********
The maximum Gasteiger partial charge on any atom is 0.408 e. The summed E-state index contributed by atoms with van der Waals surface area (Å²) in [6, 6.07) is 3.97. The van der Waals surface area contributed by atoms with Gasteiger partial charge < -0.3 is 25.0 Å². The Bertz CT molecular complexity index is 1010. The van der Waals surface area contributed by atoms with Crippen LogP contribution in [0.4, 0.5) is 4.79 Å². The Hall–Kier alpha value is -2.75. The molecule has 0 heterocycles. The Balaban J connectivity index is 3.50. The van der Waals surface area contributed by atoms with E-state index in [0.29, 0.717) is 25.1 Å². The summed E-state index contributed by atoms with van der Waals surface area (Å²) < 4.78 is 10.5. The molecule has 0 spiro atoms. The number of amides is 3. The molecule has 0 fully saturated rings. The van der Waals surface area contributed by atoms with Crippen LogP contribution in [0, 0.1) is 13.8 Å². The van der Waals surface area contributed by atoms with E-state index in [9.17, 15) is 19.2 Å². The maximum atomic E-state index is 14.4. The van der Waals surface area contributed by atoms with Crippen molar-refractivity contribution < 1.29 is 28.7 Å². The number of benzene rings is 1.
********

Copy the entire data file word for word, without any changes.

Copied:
The maximum Gasteiger partial charge on any atom is 0.408 e. The summed E-state index contributed by atoms with van der Waals surface area (Å²) in [6, 6.07) is 3.97. The van der Waals surface area contributed by atoms with Gasteiger partial charge < -0.3 is 25.0 Å². The Bertz CT molecular complexity index is 1010. The van der Waals surface area contributed by atoms with Crippen LogP contribution in [0.4, 0.5) is 4.79 Å². The Hall–Kier alpha value is -2.75. The molecule has 0 heterocycles. The Balaban J connectivity index is 3.50. The van der Waals surface area contributed by atoms with E-state index in [0.29, 0.717) is 25.1 Å². The summed E-state index contributed by atoms with van der Waals surface area (Å²) < 4.78 is 10.5. The molecule has 0 spiro atoms. The number of amides is 3. The molecule has 0 fully saturated rings. The van der Waals surface area contributed by atoms with Crippen LogP contribution in [0, 0.1) is 13.8 Å². The van der Waals surface area contributed by atoms with E-state index in [9.17, 15) is 19.2 Å². The maximum atomic E-state index is 14.4. The van der Waals surface area contributed by atoms with Crippen molar-refractivity contribution < 1.29 is 28.7 Å². The number of benzene rings is 1.